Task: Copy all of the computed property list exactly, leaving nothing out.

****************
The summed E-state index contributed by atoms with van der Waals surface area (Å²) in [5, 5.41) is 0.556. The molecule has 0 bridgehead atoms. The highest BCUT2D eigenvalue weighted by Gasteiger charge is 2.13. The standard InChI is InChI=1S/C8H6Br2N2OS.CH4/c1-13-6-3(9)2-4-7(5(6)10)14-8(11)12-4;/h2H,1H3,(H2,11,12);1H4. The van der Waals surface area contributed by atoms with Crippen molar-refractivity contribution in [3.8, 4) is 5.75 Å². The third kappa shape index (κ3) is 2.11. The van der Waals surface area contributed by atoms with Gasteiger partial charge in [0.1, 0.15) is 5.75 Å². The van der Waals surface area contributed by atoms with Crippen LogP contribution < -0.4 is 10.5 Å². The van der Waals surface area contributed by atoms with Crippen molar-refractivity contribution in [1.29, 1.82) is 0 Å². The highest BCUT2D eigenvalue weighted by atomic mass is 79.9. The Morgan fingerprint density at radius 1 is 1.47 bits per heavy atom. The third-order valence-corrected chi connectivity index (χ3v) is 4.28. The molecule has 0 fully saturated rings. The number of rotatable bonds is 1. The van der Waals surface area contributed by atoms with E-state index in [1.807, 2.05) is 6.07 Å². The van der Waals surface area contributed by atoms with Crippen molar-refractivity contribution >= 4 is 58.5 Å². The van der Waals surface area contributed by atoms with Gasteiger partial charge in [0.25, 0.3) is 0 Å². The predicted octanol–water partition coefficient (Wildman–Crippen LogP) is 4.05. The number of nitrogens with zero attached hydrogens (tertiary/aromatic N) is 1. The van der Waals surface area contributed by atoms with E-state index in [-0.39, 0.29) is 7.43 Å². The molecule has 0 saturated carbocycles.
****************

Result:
The summed E-state index contributed by atoms with van der Waals surface area (Å²) in [5, 5.41) is 0.556. The molecule has 0 bridgehead atoms. The highest BCUT2D eigenvalue weighted by Gasteiger charge is 2.13. The standard InChI is InChI=1S/C8H6Br2N2OS.CH4/c1-13-6-3(9)2-4-7(5(6)10)14-8(11)12-4;/h2H,1H3,(H2,11,12);1H4. The van der Waals surface area contributed by atoms with Crippen molar-refractivity contribution in [3.8, 4) is 5.75 Å². The third kappa shape index (κ3) is 2.11. The van der Waals surface area contributed by atoms with Gasteiger partial charge in [0.1, 0.15) is 5.75 Å². The van der Waals surface area contributed by atoms with Crippen LogP contribution < -0.4 is 10.5 Å². The van der Waals surface area contributed by atoms with Crippen molar-refractivity contribution in [1.29, 1.82) is 0 Å². The highest BCUT2D eigenvalue weighted by atomic mass is 79.9. The Morgan fingerprint density at radius 1 is 1.47 bits per heavy atom. The third-order valence-corrected chi connectivity index (χ3v) is 4.28. The molecule has 0 fully saturated rings. The number of rotatable bonds is 1. The van der Waals surface area contributed by atoms with E-state index in [1.807, 2.05) is 6.07 Å². The van der Waals surface area contributed by atoms with Crippen molar-refractivity contribution >= 4 is 58.5 Å². The van der Waals surface area contributed by atoms with Gasteiger partial charge in [0.25, 0.3) is 0 Å². The predicted octanol–water partition coefficient (Wildman–Crippen LogP) is 4.05. The number of nitrogens with zero attached hydrogens (tertiary/aromatic N) is 1. The van der Waals surface area contributed by atoms with E-state index in [-0.39, 0.29) is 7.43 Å². The molecule has 0 saturated carbocycles.